The audience knew what was coming. They sighed the sigh of a million souls.

“One of the victims was a woman. They stripped all their clothes from their bodies and then they disembowelled them both close to a hole in the ground so that their bellies could just be rolled in and covered to avoid the flies. Before throwing the innards away, they cut out their hearts and livers. These were put aside.”

“They then took a large blackened pole and tied both bodies, belly-down to this pole. After this they picked this terrible pole up and hung it between the two stakes over the hot coals. The coals sizzled and steam rose from the still warm bodies as they were cooked over the fire by turning the pole around and around.”

“While the meat was cooking, they brought out large bags made of skins and which seemed to contain some type of beer. They also brought out drums and music instruments and they started dancing around the fire to the beat of at least five drums. After some time, everything went quiet and the music stopped. They all sat down as if waiting for something or someone. Then I saw her! I saw this woman, she was white like us and she was wearing a skirt made from grass. Her breasts hung like a woman who has suckled many children. One of the men crawled to her and offered her the livers of the two people. She stuck these onto two sharp sticks and gave them back to the kneeling man who placed the livers on the hot coals. She then walked to a large chair and sat down. When she sat down in this large chair, another man brought her some beer. She drank of this like a man and then the music started up again. After some time, she called to someone in the dark and a much older man came into the circle of light. He had very hairy arms and used to be quite well built, but he had only one eye over which he wore a leather patch. He sat down next to her but it was clear that she was the chieftain. She instructed another of her subjects to roast the hearts of their victims over the fire as well. This was the old man’s share of the spoils.”

“The feast continued until the early hours of the morning. The tribe feasted over the roasted human flesh and the beer and when all was done they either collapsed onto the ground or disappeared into their huts. The chieftainess and the old man had disappeared sometime earlier. After this I just waited for a chance to escape and when all seemed safe I got down and retraced my steps until I eventually reached the San people again. Here I told them what I had seen. They confirmed that this is as they had heard as well. I spent two days with them before coming home.”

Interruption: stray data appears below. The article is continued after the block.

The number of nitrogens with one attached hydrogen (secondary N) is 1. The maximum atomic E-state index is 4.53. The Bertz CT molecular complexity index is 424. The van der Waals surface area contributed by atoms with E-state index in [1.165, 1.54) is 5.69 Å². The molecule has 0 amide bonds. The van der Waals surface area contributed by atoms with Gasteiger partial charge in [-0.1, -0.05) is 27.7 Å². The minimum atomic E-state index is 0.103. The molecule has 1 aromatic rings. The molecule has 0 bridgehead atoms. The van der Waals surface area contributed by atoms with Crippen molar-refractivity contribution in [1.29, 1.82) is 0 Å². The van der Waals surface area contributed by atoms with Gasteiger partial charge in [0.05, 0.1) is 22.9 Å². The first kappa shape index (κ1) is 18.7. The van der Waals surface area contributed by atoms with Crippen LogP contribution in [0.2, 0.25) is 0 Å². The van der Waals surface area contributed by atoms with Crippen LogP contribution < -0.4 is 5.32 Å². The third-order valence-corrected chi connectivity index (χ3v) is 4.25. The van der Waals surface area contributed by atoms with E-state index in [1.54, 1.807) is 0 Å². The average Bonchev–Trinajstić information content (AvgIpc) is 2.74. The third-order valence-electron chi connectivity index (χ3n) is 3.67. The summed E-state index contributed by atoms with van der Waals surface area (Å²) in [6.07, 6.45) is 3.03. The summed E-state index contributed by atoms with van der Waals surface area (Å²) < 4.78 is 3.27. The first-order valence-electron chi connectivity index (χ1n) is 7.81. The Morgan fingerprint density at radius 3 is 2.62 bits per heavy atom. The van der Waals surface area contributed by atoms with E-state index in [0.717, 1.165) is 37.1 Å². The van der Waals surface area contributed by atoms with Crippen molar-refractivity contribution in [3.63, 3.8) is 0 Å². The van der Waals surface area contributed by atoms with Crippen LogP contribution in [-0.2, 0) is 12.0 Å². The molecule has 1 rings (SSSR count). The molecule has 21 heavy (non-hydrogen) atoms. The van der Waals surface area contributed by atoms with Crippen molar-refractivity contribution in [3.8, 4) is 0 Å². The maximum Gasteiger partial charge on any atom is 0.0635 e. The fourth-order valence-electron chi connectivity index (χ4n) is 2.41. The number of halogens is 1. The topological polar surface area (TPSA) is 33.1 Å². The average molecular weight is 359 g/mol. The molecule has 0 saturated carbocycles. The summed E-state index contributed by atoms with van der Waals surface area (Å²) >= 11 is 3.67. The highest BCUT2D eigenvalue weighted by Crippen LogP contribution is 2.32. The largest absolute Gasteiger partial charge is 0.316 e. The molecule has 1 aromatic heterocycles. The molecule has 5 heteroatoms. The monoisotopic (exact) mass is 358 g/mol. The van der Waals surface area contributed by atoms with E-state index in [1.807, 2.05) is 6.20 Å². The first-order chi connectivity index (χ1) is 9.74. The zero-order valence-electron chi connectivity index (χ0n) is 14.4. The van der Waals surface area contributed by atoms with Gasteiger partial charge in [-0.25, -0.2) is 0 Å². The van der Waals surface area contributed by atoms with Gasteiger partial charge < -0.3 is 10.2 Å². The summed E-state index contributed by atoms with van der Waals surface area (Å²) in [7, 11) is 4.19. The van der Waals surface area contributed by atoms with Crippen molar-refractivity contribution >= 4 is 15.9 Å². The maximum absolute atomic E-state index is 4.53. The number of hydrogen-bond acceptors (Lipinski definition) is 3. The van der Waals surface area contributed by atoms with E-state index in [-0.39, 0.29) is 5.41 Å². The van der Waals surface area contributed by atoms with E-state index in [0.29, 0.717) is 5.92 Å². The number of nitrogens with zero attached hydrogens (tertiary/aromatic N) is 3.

Beowulf sat down now and answered questions as they rolled in from all sides. Eventually Oscar quietened them down and said: “I guess we now have definite evidence that Amanda is still alive. From Wulfie’s description I have no doubt of that.  James seems to have survived although he must have lost an eye at some stage. It’s horrifying to think that they could have sunk to cannibalism. It seems as if the Lost Tribe is really lost in more ways than one. Their brutal ways must be a terror to their victims. How many people do you think they are now Wulf?” he asked.

“I counted at least 50 but I saw no children, they were probably sleeping when the feast took place.”

“OK, Oscar what are we going to do about it?” Gary asked.

“Nothing, Gary. We are not crusaders for human rights. We have enough on our plates as it is. We must just hope and pray that the Lost Tribe do not develop a taste for us again. Fortunately they are far away and we’ll know well in advance should they attempt to attack us.”

“Well I don’t like the idea of those bastards out there while one or more of us could become their next meal. Jees,” he exclaimed, “just imagine the trauma Amanda had to go through to become a cannibal and their leader at that. She was such a cute kid!”

“Come on Gary,” Christine cut in, “you’re being facetious now!”

“I know, I know,” he protested.

“OK, Esme thanks for the tea and bitings. Beowulf thanks for the information. We all hope that your will be able to sleep a bit better tonight after your horrible experiences. It’s getting late and we can leave you and your family to discuss things further,” Christine said getting up and dragging Karl to his feet with some effort as well. They all followed suit and trooped out of Oscar’s house to start their evening meals.

The mood over supper in each house was subdued as they all contemplated how it was possible that a normal well-brought up woman such as Amanda could resort to murder, violence and cannibalism. It stressed the abnormality of their circumstances once again as had happened so many times since their crash-landing on the plateau of KRAT.


The news of the Lost Tribe travelled fast throughout the Red Valley and when it reached the ears of Father Ridgeway he immediately went into the church, stumbling blindly into its dark interior and prostrated himself before the altar:


Dear Father in Heaven, hallowed be Thy name.